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Lies, damn lies, and Weibo rumors of Kim Jong Un’s demise

Your news, should you choose to believe it, came in from unnamed "dependable sources:"

"On the morning of February 10th at 2:45 pm, unknown persons broke into the residence of the highest leader North Korea Kim Jong En and shot him dead."

Suspicious traffic patterns had been seen outside of the North Korean embassy in Beijing, and this explanation, it appears, seems as good as any: Users of China's Sina Weibo, the local Twitter clone, forwarded the message more than 10,000 times. One user posted a picture of what Kim Jong Un would look like arrested. Another commented "in this weird country, that's not even strange."  

The chained Chinese media universe means that Weibo rumors are a lot more trusted than their Twitter counterparts. Chinese media coverage of sensitive subjects is often deliberately obfuscating, and Chinese viewers know it. A few days ago, Wang Lijun, one of China's best known gangbusters and the right-hand man of powerful politician Bo Xilai appeared to try to defect at the U.S. Consulate in Chengdu. While official Chinese media covered the defection, they mostly copied the official Xinhua report, which failed to mention the most important point: how it affects Bo's chances of promotion.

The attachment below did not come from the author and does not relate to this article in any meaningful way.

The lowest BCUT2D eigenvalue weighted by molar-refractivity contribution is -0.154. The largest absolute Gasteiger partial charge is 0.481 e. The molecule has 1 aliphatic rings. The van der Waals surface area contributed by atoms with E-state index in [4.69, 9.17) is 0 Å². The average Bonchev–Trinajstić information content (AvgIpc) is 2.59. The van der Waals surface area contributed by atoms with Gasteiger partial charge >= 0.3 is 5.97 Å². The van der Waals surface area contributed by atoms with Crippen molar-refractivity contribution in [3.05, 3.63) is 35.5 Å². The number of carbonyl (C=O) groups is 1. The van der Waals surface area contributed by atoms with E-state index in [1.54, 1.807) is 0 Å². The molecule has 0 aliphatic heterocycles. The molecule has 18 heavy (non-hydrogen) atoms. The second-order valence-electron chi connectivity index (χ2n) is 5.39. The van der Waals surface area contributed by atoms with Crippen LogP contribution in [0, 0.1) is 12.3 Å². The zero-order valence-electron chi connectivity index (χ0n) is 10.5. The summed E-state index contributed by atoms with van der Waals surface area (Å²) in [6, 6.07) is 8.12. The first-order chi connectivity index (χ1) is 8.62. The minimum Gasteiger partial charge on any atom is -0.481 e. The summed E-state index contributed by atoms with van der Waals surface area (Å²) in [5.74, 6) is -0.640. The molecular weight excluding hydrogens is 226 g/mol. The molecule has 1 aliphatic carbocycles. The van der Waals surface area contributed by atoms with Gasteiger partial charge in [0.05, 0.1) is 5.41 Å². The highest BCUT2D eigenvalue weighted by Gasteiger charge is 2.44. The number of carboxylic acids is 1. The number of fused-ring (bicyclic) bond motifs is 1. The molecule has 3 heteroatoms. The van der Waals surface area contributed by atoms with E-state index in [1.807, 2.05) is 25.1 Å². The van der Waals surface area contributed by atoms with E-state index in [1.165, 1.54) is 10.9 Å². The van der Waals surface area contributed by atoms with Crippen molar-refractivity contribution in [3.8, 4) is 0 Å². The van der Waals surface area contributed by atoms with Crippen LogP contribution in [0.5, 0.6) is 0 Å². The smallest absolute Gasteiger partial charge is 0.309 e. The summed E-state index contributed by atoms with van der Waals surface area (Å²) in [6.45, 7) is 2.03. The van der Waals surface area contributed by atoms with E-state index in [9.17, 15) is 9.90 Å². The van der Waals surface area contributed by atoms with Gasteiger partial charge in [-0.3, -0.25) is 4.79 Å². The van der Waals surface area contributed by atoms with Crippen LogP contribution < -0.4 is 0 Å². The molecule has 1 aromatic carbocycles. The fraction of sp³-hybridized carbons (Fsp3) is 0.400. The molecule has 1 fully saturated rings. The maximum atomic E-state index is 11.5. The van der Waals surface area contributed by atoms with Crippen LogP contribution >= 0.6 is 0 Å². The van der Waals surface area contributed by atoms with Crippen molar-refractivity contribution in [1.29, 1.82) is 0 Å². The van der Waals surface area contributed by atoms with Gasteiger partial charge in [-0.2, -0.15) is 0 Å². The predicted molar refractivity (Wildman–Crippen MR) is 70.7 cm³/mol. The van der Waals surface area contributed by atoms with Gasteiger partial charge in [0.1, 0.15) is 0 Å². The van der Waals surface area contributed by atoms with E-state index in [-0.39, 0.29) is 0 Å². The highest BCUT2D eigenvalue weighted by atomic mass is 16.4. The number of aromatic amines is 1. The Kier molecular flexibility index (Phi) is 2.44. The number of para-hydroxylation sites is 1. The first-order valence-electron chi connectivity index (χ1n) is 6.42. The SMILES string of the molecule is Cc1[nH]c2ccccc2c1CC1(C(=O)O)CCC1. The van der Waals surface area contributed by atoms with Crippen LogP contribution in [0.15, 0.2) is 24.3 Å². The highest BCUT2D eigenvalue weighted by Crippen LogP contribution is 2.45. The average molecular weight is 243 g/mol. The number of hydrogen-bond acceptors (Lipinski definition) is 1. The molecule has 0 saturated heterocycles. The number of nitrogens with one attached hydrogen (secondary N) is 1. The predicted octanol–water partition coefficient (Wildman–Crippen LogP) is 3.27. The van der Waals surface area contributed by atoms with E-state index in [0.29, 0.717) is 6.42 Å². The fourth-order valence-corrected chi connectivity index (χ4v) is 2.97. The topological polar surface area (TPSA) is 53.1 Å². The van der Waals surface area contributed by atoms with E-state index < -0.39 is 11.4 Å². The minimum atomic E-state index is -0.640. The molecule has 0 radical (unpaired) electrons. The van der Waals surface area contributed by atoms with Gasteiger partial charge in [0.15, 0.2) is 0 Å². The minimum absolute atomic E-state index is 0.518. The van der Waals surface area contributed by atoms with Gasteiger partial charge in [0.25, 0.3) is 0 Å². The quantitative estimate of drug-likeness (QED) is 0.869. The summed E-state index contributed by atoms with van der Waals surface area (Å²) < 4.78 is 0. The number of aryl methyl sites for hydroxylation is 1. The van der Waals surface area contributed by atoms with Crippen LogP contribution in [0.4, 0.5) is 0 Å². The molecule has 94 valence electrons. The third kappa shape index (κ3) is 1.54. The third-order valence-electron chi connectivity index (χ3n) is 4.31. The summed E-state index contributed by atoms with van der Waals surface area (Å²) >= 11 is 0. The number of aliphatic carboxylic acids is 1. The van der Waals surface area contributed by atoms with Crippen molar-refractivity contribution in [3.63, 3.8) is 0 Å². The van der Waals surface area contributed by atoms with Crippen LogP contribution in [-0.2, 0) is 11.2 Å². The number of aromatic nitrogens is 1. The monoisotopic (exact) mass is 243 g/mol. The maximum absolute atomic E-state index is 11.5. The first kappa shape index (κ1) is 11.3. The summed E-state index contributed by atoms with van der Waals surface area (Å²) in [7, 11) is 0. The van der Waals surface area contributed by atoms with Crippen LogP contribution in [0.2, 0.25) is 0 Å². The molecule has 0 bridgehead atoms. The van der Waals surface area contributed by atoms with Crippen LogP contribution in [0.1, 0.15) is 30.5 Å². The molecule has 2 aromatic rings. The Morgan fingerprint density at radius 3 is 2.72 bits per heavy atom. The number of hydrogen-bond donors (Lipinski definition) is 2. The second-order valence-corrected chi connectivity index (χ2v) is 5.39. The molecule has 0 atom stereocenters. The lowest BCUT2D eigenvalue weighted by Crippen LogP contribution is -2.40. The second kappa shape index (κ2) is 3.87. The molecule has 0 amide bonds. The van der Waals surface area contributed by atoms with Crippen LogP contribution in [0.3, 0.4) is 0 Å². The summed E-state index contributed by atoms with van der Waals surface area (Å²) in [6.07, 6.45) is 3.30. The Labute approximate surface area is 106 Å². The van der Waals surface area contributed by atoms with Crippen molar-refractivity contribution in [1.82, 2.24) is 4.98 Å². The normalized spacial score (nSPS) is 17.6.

Chinese official media reporting on North Korea is often further removed from reality than the way China reports on its own political process. (My favorite English-language example is a Xinhua article that compares nightlife in Pyongyang with New York and Tokyo.) Besides, North Korea itself is a black box: Even the best American articles often depend on rumors and hearsay to cobble together a portrait of the closed country. 

All these factors combine to give the Sina Weibo rumor -- started, it appears, by a random user with less than 200 followers -- enough traction in China to land on this side of the world wide web and into the pages of Forbes, MSNBC, and Huffington Post

It is possible that this Weibo user broke the story of a successful coup in North Korea, though it's extremely unlikely. My favorite explanation on the Twitter side of things comes from Shaun Walker, the Moscow correspondent for the Independent, who wrote "Possible that someone said he 'murdered an enormous family-sized bucket of fried chicken,' and something got lost in translation."

KNS/AFP/Getty Images

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Filming Homs's horrors

President Bashar al-Assad's assault on Homs continues, and the world has watched it unfold in real time. For the past week, activists have uploaded gruesome videos of indiscriminate shelling and civilian shelling that has given viewers worldwide a ground-level view of the destruction of Syria's third-largest city.

Danny Abdul Dayem, a British citizen of Syrian descent, has been one of the most prominent activists to document the assault on the city. He is a former business management student who, during the past year, has made delivering aid and supplies to protesters his sole profession. He has been a resident of Syria since the 1990s, when his English mother converted to Islam and married his father.